If you’re in retail, the next 5 weeks is your Superbowl, Final Four and World Series all rolled up into one – because it’s “Money Time” – literally. But how can you extend Money Time beyond the holiday season and create ongoing relationships with shoppers?
Jon West, Cofounder and CEO of AddShoppers, a social marketing and analytics platform used by more than 10,000 eCommerce companies, shares his thoughts on how detailed measurement of sharing can help turn shoppers into customers. (This transcript has been edited for publication. To hear audio of the full interview, click on the audio player at the end of this article.)
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Small Business Trends: Can you tell us a little bit about your personal background?
Jon West: I started my first eCommerce company when I was in college in 2005. My buddy and I would go door to door selling socks. We wanted to earn some money while we were actually in school, so we put that online and created our first sock website. We grew that into 45 different niche dot coms, bootstrapped that company for seven years or so, then sold it in 2011, I believe.
Prior to selling that company, we went through a redesign of our website and really focused on our product pages and optimizing those. We started putting social sharing buttons across our product pages and realized we had no idea why we were doing this. So that was the original idea for AddShoppers – just getting some transparency behind social sharing and seeing if we could turn that into a measurable marketing channel.
We built the first version of AddShoppers in early 2012 with about 25 retailers in a private beta, grew it to almost 1,000 people that first year and now we have over 10,000 merchants. It’s actually the largest social commerce or e-commerce widget in the world.
Small Business Trends: I had a recent conversation with Brennan Loh at Shopify who said Facebook is responsible for about two-thirds of visits to their customers’ sites coming from social networks – and 85% of orders. What are you seeing from AddShopper customers?
Jon West: Social is more of a soft-selling environment, and so you may post something that drives a customer to your website fourteen days before they actually purchase, and you need to measure that. We measure both last click and assisted revenue attribution. What most people do is last click revenue attribution. That’s someone that came from Facebook to a website, added to a cart, checked out immediately. But the more accurate way to look at it is on an assisted revenue attribution model, so tracking someone over a 30-day period to see which social networks they interacted with and how those affected the sale.
If you go to addshoppers.com/stats, we have it broken down per category, the revenue that each social network’s driving. You can look across our 10,000+ websites and see the percent of sharing, clicks, sales, revenue, etcetera per social network – but then you can actually drill down into clothing, home and garden, medical, whatever you want, and see in the different categories that it really varies. And so that’s kind of a bit of our pitch to people: we can tell you what’s happening across your vertical, but it’s really going to be specific to your site, so you have to get analytics in place and start measuring this stuff before you really know.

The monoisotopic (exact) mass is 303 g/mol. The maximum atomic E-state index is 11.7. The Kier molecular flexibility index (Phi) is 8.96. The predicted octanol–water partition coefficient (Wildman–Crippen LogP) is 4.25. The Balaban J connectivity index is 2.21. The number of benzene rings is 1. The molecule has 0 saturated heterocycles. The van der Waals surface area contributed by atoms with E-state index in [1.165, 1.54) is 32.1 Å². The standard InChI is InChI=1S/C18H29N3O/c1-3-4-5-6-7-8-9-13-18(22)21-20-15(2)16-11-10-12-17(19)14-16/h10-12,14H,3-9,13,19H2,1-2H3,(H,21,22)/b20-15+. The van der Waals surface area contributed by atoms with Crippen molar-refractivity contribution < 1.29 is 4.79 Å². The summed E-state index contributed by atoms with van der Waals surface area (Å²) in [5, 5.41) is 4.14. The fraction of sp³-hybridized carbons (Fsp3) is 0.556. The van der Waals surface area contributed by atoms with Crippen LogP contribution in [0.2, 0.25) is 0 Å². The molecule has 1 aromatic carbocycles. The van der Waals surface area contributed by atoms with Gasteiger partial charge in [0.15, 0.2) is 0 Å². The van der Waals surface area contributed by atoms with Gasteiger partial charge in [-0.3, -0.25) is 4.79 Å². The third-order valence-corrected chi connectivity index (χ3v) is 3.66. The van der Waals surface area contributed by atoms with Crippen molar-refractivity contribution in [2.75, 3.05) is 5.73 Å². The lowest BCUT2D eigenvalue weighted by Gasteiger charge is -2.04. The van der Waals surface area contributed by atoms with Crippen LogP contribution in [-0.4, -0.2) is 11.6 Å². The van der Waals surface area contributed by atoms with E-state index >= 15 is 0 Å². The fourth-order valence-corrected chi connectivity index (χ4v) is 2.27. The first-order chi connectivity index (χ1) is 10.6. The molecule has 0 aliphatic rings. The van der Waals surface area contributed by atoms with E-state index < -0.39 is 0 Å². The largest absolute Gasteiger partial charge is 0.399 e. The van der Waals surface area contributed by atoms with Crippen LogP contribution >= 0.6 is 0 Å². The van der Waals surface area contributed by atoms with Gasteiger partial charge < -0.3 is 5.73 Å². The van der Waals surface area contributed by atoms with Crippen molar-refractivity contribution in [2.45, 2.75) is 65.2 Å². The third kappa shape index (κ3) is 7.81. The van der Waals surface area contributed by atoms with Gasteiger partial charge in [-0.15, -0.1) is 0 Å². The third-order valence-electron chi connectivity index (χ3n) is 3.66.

Small Business Trends: From an eCommerce perspective, what do small businesses need to focus on to make the most out of this holiday season from a social sharing perspective?
Jon West: Most people aren’t tracking this stuff, so it’s really hard to improve if you have no idea what’s going on. So step one is always get analytics in place and start measuring these things. Let’s get some sharing buttons in place, figure out where people are sharing, what’s driving sales, then we can start running campaigns and doing some other things to improve those numbers.
Small Business Trends: How does an eCommerce based small business leverage the excitement, traffic and hopefully sales that come during the holiday season to build longer lasting relationships after the holiday season?
Jon West: You have to nurture the relationship with your customers, so it’s really all in the follow up and staying top of mind. It’s very brand specific how they interact with people. We help identify the people that are influential, so we’ll tell you in a really easy report, these are the people that are sharing, that actually generated sales from that sharing, that are influential in general on the Internet, and you need to be really connecting with and treating them a little differently.
Small Business Trends: And if you had to guess, what percentages of businesses doing these things are already seeing benefits?
Jon West: There’s a super long tail. It’s very top heavy. So there’s a really small percentage of business that are really getting it. Everyone has room to be more sophisticated about how they do things, but it’s a lot of the bigger brands. Not traditional big brands, but guys like Warby Parker – new brands like that. Dollar Shave Club is awesome – those kinds of guys really do a good job with social and engaging with their customers.
Small Business Trends: Where can people learn more?
This is part of the One-on-One Interview series with thought leaders. The transcript has been edited for publication. If it's an audio or video interview, click on the embedded player above, or subscribe via iTunes or via Stitcher.